The Exon Junction Complex

Charlotte Leblang '16 and Daniel Jurgens '16


I. Introduction

The Exon Junction Complex (EJC) is a eukaryotic molecular machine that interacts with spliced mRNA upstream of exon-exon junctions, providing a binding platform for other trans-acting proteins that determine the fate of the mRNA.  The spliceosome deposits the ~335kD EJC in a non-sequence specific manner 20-24 nucleotides upstream of an exon-junction.  Functionally, the EJC aids in nuclear export of spliced mRNAs, assists in nonsense-mediated decay of incorrectly spliced mRNAs containing premature stop codons, and enhances translation efficiency.

The heterotetramer core of the EJC is composed of the subunits eIF4AIII, Y14 (RBM8A),
Magoh, and Barentsz (BTZ, CASC3, MLN51).  The two subunits Y14 and Magoh form a heterodimer, which stabilizes the interaction between ATP-bound eIF4AIII and ssRNA.  The Barentsz subunit then completes the core by binding to eIF4AIII.  Furthermore, both ATP and ssRNA are necessary for the stable, closed conformation of the EJC.

Other transient factors associated with the EJC include heterogenous nuclear ribonuclear proteins (hnRNPs) that bind in complexes (known as nuclear mRNPs) to the EJC core.  Such hnRNPs include CWC22, REF, SMG, UPF2, and UPF3.

II. Structural Characteristics and Functions


DEAD-box ATP-dependent RNA helicase that functions as a clamp to the bound mRNA. It consists of two domains: and . Both of these domains bind to the

Forms a heterodimer with Magoh, but has various functions separate from the entire EJC complex. Interestingly, the heterodimer remains on the mRNA into the cytoplasm and requires translation in order to be removed.

A post-splicing processing factor that aids in cytoplasmic mRNA localization. The Magoh-Y14 heterodimer stabilizes the EJC when bound to ssRNA.

Overexpression increases translation of mRNAs with the EJC, and silencing decreases translation. Barentsz also associates with ribosomal subunits and translation-initiating factors. Thus, it links the EJC to translation regulation and machinery.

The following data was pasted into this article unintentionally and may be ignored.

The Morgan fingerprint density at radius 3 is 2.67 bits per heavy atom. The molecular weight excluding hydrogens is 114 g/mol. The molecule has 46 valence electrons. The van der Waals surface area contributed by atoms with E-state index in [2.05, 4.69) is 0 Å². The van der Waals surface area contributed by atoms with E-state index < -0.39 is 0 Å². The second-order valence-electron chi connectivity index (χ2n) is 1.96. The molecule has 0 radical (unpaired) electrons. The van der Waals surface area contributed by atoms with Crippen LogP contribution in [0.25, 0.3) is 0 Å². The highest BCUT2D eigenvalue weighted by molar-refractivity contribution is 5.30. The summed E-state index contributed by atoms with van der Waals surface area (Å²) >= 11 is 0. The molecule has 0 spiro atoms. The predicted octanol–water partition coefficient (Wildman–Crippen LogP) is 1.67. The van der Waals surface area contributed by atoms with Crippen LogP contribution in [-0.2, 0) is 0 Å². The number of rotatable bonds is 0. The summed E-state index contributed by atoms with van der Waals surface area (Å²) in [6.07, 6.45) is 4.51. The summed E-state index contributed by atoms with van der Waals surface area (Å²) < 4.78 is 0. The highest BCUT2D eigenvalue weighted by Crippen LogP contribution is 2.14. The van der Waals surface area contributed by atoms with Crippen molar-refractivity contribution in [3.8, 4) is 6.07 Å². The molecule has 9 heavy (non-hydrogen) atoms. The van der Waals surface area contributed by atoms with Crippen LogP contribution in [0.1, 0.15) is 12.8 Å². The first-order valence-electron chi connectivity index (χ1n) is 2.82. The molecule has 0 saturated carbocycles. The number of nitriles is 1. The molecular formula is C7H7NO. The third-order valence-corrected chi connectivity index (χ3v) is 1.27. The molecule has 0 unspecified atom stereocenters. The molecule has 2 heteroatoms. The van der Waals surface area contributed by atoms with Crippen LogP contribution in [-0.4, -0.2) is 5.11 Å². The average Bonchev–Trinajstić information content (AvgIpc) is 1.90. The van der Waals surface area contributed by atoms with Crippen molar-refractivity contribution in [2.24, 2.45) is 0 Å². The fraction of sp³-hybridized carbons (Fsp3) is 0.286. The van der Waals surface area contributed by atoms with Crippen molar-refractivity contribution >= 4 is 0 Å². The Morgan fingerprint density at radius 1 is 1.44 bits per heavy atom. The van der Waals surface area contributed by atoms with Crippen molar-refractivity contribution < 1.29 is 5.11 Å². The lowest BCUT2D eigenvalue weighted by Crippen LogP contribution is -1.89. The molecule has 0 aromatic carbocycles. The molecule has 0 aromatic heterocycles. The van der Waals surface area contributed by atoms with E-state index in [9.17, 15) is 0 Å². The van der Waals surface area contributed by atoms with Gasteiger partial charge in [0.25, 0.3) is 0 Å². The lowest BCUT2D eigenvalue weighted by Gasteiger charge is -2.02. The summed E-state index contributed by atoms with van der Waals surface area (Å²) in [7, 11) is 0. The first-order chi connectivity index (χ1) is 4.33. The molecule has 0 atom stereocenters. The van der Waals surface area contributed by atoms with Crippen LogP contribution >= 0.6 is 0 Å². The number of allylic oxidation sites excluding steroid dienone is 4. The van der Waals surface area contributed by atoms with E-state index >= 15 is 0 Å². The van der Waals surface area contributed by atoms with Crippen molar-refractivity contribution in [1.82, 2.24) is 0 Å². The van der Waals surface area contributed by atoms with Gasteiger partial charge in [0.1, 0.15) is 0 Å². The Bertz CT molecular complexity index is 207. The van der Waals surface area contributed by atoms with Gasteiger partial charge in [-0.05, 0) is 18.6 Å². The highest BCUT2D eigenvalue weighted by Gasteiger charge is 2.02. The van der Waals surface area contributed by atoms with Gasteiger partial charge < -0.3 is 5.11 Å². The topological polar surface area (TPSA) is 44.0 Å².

III. Nuclear Export and Regulation

Pre-mRNA bound by a spliceosome is usually not exported from the nucleus, so as to make sure that only fully-processed mRNA travels to the cytoplasm to be translated.  A protein called the mRNP exporter binds to the EJC, both through RNA interactions and interactions with the EJC-associated protein REF (RNA export factor) to help pre-mRNA exit the nuclear pore complex. Interestingly, the efficiency of unspliced mRNA export is dependent on the length; longer mRNAs are exported more efficiently than shorter mRNAs. In spliced mRNAs, however, once the 5' exon is long enough to bind the EJC, the length of the spliced mRNA does not affect the export efficiency. 

The splicing factor, Complex with Cef1 (CWC22), binds to the eIF4AIII (to W263, D266, D270, and D273) in such a way that the ATPase activity of eIF4AIII is diminished and thus causes the EJC to be in an inactive state. This interaction between eIF4AIII and CWC22 blocks the binding of the Magoh-Y14 heterodimer, which is necessary for the EJC to function. Thus, when CWC22 binds to eIF4AIII, Magoh-Y14 cannot, and the EJC is in an inactive state. In this way CWC22 negatively regulates the EJC.